Ibrahim was charged in Bronx County Criminal Court with endangering the welfare of a child. The child in question was his nephew. His attorney moved for dismissal of the charges against him because they were facially insufficient.

Informant Reported The Incident To The Police

An informant had seen a small child seated on the first floor fire escape and there were no adults supervising the child. The informant looked around for nearly an hour and could not find a parent or guardian who would supervise the child. Thereafter, the informant called the police.

The police picked up the child and brought the child to the police station. Sometime thereafter Ibrahim arrived at the police station. He advised the police he was the child’s uncle.

Application To Dismiss The Criminal Charges

Ibrahim, in his application to dismiss the criminal charges against him, argued the Complaint against him was facially insufficient because it did not document that he had either custody or control of the child at the time and place of the alleged incident.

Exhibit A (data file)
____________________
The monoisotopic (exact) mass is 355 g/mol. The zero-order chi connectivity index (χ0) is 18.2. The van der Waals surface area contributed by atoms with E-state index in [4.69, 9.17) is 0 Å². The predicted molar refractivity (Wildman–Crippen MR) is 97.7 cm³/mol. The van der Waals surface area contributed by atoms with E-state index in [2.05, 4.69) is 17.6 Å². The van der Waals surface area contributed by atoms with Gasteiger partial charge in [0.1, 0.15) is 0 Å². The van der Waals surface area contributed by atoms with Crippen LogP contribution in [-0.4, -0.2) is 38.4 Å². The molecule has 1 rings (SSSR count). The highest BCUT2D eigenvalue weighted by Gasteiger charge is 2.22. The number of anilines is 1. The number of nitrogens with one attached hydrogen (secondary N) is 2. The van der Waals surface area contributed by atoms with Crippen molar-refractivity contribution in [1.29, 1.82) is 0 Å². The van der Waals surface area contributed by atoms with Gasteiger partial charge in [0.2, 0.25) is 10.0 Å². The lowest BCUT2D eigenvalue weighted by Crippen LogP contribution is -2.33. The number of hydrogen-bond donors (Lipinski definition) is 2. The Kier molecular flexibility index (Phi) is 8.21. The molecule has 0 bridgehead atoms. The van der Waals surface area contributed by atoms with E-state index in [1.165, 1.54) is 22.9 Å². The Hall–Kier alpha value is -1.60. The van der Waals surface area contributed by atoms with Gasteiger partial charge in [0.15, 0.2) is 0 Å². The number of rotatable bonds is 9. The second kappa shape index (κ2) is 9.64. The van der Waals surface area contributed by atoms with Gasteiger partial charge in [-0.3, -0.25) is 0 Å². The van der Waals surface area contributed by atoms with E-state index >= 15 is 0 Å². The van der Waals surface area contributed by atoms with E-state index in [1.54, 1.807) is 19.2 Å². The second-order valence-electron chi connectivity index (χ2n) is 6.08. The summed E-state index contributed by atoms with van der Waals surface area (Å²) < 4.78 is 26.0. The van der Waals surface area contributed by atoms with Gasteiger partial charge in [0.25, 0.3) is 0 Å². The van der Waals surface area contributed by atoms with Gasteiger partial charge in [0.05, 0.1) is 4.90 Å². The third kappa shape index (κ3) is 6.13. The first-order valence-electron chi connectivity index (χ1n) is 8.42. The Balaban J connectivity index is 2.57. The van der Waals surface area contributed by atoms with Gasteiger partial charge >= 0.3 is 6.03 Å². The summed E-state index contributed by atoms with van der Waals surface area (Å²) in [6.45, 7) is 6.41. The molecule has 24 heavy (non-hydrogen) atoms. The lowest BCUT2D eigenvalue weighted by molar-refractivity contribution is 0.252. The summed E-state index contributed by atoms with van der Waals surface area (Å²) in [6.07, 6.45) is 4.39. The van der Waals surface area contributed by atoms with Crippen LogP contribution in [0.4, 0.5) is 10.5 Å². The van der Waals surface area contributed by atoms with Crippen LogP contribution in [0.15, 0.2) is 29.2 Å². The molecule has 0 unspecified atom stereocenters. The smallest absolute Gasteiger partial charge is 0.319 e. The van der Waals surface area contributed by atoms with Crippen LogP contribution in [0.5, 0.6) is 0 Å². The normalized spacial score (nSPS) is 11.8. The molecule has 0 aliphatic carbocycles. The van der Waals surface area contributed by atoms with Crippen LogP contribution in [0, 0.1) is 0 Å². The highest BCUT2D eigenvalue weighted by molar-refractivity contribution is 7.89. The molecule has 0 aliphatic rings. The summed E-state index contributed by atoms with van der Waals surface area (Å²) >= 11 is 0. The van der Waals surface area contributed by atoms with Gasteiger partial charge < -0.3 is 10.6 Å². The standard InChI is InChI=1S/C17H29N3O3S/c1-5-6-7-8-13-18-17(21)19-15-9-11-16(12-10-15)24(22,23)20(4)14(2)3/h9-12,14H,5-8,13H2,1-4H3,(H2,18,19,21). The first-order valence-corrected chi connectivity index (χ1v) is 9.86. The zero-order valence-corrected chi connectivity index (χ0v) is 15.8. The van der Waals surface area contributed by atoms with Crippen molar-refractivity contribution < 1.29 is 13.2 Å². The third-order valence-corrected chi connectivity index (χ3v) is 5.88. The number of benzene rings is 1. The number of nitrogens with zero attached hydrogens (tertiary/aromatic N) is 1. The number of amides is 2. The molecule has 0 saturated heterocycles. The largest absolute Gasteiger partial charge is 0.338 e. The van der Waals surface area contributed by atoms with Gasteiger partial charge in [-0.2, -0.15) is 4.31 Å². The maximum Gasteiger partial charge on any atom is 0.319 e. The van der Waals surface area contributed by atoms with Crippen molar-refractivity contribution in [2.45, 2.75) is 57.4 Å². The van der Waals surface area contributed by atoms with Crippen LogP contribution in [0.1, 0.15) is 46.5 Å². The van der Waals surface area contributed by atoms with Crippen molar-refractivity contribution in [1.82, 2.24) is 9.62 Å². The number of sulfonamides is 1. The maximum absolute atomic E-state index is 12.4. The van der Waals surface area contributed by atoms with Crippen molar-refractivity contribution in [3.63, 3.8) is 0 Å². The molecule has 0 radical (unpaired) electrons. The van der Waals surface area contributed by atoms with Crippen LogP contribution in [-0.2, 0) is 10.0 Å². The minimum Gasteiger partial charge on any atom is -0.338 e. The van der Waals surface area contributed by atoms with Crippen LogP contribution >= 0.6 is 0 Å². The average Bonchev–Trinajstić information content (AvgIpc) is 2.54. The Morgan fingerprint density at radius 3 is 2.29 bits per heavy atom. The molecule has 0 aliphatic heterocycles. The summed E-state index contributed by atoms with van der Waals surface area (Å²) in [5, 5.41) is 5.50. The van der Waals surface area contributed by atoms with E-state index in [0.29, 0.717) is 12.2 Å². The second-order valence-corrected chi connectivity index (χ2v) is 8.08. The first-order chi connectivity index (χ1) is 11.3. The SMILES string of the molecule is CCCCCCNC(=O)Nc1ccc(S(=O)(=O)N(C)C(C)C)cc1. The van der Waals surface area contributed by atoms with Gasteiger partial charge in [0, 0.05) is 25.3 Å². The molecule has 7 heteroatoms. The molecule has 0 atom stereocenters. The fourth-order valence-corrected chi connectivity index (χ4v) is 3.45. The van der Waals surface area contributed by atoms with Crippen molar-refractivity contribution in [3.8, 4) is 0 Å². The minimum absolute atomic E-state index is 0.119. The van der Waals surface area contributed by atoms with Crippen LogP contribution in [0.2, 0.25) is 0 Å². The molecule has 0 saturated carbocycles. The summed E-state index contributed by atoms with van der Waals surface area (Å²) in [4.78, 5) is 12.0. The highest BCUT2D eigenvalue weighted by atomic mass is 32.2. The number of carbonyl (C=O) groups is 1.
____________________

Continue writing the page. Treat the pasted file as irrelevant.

The District Attorney’s office claimed the charge did not require they show a relationship between the defendant and the child. They claimed the fact that Ibrahim appeared at the police station, acknowledged he was the child’s uncle and sought to take the child was sufficient to support the allegations of endangering the welfare of this child. The court did not agree with the prosecutors. The judge found there were no facts alleged by the District Attorney’s office showing the child was under Ibrahim’s care and control on the first floor fire escape. The judge went on further to state in his decision the prosecutors had an obligation to establish Ibrahim was in charge of watching his nephew. The prosecutors did not show he was responsible for his nephew on the date of the incident. He therefore could not be held liable for endangering the welfare of the child. Since the prosecutors did not meet their burden of proof, the case was dismissed.

father's rights attorneyElliot S. Schlissel is a father’s rights lawyer. He represents fathers with regard to allegations of child abuse and child neglect brought by Child Protective Services (CPS) or the Administration for Child Services (ACS).

Orders of Protection

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Elliot S. Schlissel is a father’s rights lawyer.  Elliot has been representing fathers in child support hearings, custody proceedings, and all aspects of matrimonial law and family law for more than 35 years.  Elliot and his associates may be reached for consultation at 516-561-6645, 718-350-2802, or by email to schlissel.law@att.net.